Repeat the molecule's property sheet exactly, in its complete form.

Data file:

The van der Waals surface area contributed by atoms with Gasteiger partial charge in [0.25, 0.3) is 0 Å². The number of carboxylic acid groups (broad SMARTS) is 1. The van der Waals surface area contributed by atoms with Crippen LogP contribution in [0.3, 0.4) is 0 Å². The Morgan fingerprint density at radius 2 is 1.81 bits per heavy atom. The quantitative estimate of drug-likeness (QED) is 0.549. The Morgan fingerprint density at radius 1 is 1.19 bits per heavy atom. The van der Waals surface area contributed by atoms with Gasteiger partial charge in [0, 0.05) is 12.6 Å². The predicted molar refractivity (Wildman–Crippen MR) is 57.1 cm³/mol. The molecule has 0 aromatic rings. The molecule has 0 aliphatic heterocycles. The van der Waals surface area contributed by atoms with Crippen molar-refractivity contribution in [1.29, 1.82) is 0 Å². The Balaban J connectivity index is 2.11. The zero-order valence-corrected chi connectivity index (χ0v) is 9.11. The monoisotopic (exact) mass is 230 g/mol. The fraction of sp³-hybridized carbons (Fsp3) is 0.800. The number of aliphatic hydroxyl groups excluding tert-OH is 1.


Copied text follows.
The van der Waals surface area contributed by atoms with Gasteiger partial charge in [0.25, 0.3) is 0 Å². The number of carboxylic acid groups (broad SMARTS) is 1. The van der Waals surface area contributed by atoms with Crippen LogP contribution in [0.3, 0.4) is 0 Å². The Morgan fingerprint density at radius 2 is 1.81 bits per heavy atom. The quantitative estimate of drug-likeness (QED) is 0.549. The Morgan fingerprint density at radius 1 is 1.19 bits per heavy atom. The van der Waals surface area contributed by atoms with Gasteiger partial charge in [0, 0.05) is 12.6 Å². The predicted molar refractivity (Wildman–Crippen MR) is 57.1 cm³/mol. The molecule has 0 aromatic rings. The molecule has 0 aliphatic heterocycles. The van der Waals surface area contributed by atoms with Crippen molar-refractivity contribution in [1.29, 1.82) is 0 Å². The Balaban J connectivity index is 2.11. The zero-order valence-corrected chi connectivity index (χ0v) is 9.11. The monoisotopic (exact) mass is 230 g/mol. The fraction of sp³-hybridized carbons (Fsp3) is 0.800. The number of aliphatic hydroxyl groups excluding tert-OH is 1.